Building the Mount

For the most part I followed Gary Seronik's plans carefully. Since I intended to install the mount on an equatorial wedge, I modified the size and shape of the bottom plate to match the circular outline of the wedge as shown below. Also since my supply of scrap plywood did not include any 1/2-inch plywood as called for in the plans, I used some nice 3/4-inch plywood. This change could make the mount a bit heavy for installation on a photo tripod. So in that case it might be best to stick with the plan's use of 1/2-inch plywood.

One of the keys to this type of mount is the hinge between the two plywood halves of the mount. The upper plate with camera moves relative to the lower one via that hinge. In the Northern Hemisphere the hinge pin must be pointed at the North Celestial Pole (near the North Star) for the mount to track accurately. Of course for those located in the Southern Hemisphere, the pin must be directed to the South Celestial Pole.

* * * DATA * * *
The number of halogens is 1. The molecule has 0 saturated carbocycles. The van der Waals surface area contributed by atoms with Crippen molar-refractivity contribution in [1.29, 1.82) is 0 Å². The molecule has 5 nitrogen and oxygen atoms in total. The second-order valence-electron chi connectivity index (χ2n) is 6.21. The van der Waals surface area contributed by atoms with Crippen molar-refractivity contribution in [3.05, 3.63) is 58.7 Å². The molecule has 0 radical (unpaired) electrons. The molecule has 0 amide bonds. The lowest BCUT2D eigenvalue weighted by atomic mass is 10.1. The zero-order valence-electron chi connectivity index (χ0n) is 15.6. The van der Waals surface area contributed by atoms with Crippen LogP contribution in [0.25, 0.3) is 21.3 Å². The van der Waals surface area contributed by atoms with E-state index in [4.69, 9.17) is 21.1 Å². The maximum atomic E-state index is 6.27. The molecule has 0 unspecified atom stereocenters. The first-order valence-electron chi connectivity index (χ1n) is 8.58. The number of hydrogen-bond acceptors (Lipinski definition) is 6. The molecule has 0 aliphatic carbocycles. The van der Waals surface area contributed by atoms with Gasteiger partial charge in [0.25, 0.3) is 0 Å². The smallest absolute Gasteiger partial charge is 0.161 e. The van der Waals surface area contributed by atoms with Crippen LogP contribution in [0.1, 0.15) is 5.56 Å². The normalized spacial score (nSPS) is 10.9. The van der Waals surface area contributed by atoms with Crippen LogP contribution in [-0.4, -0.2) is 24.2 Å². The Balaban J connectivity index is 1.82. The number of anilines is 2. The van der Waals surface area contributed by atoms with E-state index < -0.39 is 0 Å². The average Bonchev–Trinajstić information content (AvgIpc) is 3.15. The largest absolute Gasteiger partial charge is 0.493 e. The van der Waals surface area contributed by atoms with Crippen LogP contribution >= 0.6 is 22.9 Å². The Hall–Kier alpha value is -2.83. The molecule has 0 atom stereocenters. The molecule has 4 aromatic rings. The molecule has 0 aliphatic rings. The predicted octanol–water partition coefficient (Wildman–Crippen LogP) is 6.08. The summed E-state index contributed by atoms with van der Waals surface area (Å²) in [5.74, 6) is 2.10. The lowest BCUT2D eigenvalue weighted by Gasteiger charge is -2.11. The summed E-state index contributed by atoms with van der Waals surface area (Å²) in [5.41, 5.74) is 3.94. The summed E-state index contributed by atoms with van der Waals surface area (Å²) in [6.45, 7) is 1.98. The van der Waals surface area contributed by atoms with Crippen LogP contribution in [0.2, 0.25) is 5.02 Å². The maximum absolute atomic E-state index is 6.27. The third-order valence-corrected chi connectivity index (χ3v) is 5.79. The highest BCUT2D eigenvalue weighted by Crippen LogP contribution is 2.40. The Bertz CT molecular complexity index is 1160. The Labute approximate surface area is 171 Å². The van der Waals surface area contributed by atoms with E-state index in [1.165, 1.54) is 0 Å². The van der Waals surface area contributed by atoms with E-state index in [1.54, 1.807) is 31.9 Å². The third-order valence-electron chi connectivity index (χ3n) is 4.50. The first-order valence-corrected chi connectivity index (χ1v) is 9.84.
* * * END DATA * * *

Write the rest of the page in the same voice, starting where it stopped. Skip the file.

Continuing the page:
Gary's plan uses what looks like a pair of door hinges. I chose to use a single piano hinge, which allows the hinge to be the full width of the upper plate. I also relocated the ball-head camera mount from the center of the upper plate to the top edge, as shown in the above photo. This was necessary to avoid the problem of my articulating camera monitor not being accessible when the camera was pointed up.